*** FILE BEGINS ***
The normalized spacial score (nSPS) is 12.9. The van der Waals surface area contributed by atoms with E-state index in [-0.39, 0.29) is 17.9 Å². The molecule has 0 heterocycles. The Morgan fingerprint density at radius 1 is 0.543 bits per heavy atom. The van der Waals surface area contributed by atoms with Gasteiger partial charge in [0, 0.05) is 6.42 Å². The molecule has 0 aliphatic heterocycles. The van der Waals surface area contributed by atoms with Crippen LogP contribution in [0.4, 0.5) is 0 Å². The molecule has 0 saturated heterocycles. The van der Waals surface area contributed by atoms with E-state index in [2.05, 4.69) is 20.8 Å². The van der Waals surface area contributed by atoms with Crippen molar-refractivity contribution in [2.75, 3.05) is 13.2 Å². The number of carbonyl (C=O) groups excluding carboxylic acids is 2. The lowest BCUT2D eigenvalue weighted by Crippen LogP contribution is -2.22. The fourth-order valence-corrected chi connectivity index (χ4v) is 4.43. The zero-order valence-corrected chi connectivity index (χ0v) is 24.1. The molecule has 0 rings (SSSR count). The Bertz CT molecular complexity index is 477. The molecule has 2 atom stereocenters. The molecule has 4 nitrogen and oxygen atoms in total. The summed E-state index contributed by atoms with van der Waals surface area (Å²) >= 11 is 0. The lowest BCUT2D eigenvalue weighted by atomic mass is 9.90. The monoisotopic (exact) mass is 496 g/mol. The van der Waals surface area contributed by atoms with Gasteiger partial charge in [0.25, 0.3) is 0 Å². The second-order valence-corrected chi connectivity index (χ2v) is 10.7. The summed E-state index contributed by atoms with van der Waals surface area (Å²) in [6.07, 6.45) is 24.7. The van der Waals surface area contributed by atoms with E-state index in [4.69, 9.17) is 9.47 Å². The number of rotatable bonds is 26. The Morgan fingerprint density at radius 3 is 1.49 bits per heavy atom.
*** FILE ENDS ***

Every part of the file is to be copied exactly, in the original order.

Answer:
The normalized spacial score (nSPS) is 12.9. The van der Waals surface area contributed by atoms with E-state index in [-0.39, 0.29) is 17.9 Å². The molecule has 0 heterocycles. The Morgan fingerprint density at radius 1 is 0.543 bits per heavy atom. The van der Waals surface area contributed by atoms with Gasteiger partial charge in [0, 0.05) is 6.42 Å². The molecule has 0 aliphatic heterocycles. The van der Waals surface area contributed by atoms with Crippen LogP contribution in [0.4, 0.5) is 0 Å². The molecule has 0 saturated heterocycles. The van der Waals surface area contributed by atoms with E-state index in [2.05, 4.69) is 20.8 Å². The van der Waals surface area contributed by atoms with Crippen molar-refractivity contribution in [2.75, 3.05) is 13.2 Å². The number of carbonyl (C=O) groups excluding carboxylic acids is 2. The lowest BCUT2D eigenvalue weighted by Crippen LogP contribution is -2.22. The fourth-order valence-corrected chi connectivity index (χ4v) is 4.43. The zero-order valence-corrected chi connectivity index (χ0v) is 24.1. The molecule has 0 rings (SSSR count). The Bertz CT molecular complexity index is 477. The molecule has 2 atom stereocenters. The molecule has 4 nitrogen and oxygen atoms in total. The summed E-state index contributed by atoms with van der Waals surface area (Å²) >= 11 is 0. The lowest BCUT2D eigenvalue weighted by atomic mass is 9.90. The monoisotopic (exact) mass is 496 g/mol. The van der Waals surface area contributed by atoms with Gasteiger partial charge in [0.25, 0.3) is 0 Å². The second-order valence-corrected chi connectivity index (χ2v) is 10.7. The summed E-state index contributed by atoms with van der Waals surface area (Å²) in [6.07, 6.45) is 24.7. The van der Waals surface area contributed by atoms with E-state index in [4.69, 9.17) is 9.47 Å². The number of rotatable bonds is 26. The Morgan fingerprint density at radius 3 is 1.49 bits per heavy atom.